In that scene, while Susan washes the dishes, Arthur tries to fix a chair – both are bored with the notion of doing such acts. Susan throws away the pink glove, and Arthur does the same with the screwdriver, serving as an act of rebellion against a society that has a definition of what a man or woman is supposed to act like. These are two of the first scenes in which Amanda Kramer puts her characters on a journey of self-discovery. With each step they take, Susan and Arthur get closer to reaching the state of being able to express themselves clearly to one another and not be forced to act like society “demands”. It’s just like Arthur says during a night at a bar: “I am a man. I just don’t feel the need to act male.” These scenes are the key to Please Baby Please – the glue that holds its slowly breaking heart together in the most beautiful fashion. It begins with Arthur and Susan bickering with one another to gradually realize the struggles they have faced while trying to succumb to the “established” gender roles and accepting one another.
This is captured by some tongue-in-cheek and heightened dialogue by Kramer and co-writer Noel David Taylor. It’s both quickly witted and smartly scripted, which creates a captivating tonal balance of campiness and romance that studies sexual power through a leatherbound and colorful setting. The occasionally over-the-top script matches the over-stylized aesthetics of the film’s production (from the hairstyles to the bisexual lighting), both of which add layers to the queer themes Kramer tackles. The avant-garde and experimental imagery feel inspired by the works of Kenneth Anger and John Waters, although without the former’s viscerality or the latter’s dirtiness. In addition, Kramer adds elements of magical realism, where conversational scenes transition into dreamy musical sequences where the erotic desires of the characters are expressed through cavorts filled with tenderness and devotion. Dance is one of the best forms of artistic expression, and Please Baby Please’s dance sequences offer depth to the characters’ journey, each serving as a chapter of their growth.
Amanda Kramer should deserve praise for her work. Still, equal recognition should be given to the film’s leads, Harry Melling and Andrea Riseborough, one of the most intriguing actors working today. Both are committed to the job and understand what the director is going for, delivering performances that are on-the-nose yet powerful. The two give their lines with forte and acute comedic precision, sharply balancing the film’s tonal shifts. They counterbalance each other’s performance; while Melling is reserved and filled with inner sorrow, Riseborough remains head-high with rage. Her performance is transformative, as Susan’s journey of achieving inner peace and embracing her masculinity causes an outward expression of angst. It’s great to see Kramer evolving as both a writer and director; you clearly know that she’s more comfortable with the genre-bending playfulness of Please Baby Please rather than the stripped-down approach she took in Ladyworld.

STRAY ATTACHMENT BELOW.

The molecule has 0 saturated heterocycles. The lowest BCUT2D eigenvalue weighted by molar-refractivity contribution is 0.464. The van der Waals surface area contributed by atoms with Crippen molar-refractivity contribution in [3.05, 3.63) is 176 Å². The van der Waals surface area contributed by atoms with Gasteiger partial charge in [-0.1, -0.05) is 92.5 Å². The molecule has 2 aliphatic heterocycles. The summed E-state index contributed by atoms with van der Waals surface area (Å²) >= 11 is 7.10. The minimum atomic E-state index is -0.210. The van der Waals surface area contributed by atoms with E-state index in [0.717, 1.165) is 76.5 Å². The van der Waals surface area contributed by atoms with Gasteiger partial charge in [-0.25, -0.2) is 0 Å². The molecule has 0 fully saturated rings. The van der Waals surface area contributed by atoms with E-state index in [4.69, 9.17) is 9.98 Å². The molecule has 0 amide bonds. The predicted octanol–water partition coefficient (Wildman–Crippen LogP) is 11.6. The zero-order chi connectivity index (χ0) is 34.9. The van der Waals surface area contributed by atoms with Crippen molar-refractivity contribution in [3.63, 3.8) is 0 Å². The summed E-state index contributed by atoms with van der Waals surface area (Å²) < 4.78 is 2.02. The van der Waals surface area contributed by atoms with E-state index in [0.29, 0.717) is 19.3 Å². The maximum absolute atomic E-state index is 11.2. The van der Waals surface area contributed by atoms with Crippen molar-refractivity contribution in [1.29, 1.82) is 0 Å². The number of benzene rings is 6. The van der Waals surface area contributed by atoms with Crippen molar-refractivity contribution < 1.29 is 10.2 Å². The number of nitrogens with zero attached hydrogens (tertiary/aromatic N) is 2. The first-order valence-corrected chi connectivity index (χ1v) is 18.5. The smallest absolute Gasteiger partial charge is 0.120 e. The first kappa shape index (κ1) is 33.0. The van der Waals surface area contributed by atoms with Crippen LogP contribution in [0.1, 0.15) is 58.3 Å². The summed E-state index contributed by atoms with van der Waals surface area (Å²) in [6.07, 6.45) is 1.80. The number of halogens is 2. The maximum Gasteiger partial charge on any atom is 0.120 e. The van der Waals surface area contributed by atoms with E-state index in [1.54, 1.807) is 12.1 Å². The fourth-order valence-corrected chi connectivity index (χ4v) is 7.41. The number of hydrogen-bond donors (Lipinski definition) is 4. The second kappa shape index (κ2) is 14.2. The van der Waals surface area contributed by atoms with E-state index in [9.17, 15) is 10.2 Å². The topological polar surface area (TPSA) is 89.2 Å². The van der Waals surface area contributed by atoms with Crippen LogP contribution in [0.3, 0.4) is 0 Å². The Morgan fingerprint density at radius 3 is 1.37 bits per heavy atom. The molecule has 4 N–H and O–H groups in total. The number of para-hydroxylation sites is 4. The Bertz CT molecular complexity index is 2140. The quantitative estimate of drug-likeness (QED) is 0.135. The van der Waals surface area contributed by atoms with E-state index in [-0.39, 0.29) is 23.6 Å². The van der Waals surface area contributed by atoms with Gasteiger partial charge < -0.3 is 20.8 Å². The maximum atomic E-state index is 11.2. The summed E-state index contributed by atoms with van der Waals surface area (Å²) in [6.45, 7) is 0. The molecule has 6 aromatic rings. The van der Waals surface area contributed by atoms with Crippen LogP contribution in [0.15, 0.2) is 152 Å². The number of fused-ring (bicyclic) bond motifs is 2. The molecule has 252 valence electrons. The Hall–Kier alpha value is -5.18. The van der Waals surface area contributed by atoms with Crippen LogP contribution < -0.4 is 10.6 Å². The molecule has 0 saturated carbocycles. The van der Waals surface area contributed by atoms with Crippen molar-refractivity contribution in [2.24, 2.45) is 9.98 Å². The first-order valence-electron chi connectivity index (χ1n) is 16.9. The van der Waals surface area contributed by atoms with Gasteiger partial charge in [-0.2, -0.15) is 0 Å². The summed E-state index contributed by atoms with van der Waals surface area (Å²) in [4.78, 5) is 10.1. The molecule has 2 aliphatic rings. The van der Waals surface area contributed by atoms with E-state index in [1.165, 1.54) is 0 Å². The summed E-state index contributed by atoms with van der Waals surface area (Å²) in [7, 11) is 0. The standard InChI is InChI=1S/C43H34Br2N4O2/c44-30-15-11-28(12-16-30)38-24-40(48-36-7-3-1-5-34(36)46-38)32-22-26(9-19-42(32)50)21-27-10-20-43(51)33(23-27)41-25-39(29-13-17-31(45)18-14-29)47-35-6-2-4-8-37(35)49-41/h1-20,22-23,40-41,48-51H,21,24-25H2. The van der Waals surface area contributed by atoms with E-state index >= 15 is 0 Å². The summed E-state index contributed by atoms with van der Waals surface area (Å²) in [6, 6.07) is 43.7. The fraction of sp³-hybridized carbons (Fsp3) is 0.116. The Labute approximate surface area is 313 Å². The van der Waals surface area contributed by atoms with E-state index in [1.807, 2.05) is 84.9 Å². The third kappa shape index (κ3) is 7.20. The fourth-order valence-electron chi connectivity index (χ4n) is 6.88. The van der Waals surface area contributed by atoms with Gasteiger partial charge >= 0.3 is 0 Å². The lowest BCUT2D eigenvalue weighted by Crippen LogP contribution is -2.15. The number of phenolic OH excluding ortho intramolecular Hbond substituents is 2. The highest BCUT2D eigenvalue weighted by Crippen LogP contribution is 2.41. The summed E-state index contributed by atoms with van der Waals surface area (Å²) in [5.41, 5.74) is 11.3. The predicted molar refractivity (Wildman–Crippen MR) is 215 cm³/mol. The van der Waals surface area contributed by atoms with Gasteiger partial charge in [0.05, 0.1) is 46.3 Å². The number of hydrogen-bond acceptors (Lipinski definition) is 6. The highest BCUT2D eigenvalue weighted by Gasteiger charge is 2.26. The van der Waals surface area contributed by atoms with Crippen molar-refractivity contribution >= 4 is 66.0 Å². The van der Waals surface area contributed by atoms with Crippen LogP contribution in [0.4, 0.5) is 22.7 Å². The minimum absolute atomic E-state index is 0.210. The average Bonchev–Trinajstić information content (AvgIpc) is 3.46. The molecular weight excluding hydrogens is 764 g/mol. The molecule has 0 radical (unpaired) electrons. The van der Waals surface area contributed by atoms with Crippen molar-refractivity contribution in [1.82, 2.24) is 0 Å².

Bolder and imaginative with her directorial choices, Kramer is intrigued by the combination of the political, sexual, and personal to create unique stories that stick with us due to the film’s flair and messages of self-love. Its ending presents a melodic split-screen sequence, in the way of Gaspar Noé and a toned-down Bertrand Mandico, that separates the two characters of Susan and Arthur – marking their transformations as individuals and the acceptance of their true selves. With Please Baby Please, Amanda Kramer keeps the audience entranced by the film’s looks and aesthetics and its messages of self-love, embracement, freedom, and vulnerability. It may be too campy and quirky for some audiences, yet it is definitely a film worth watching due to its visionary nature of exploring universal themes. I can’t wait to find out what Kramer has in store next, especially her second feature this year, Give Me Pity!.
Please Baby Please is now available to watch on digital and on demand in the US, and will be released on MUBI in the UK & Ireland from March 31, 2023.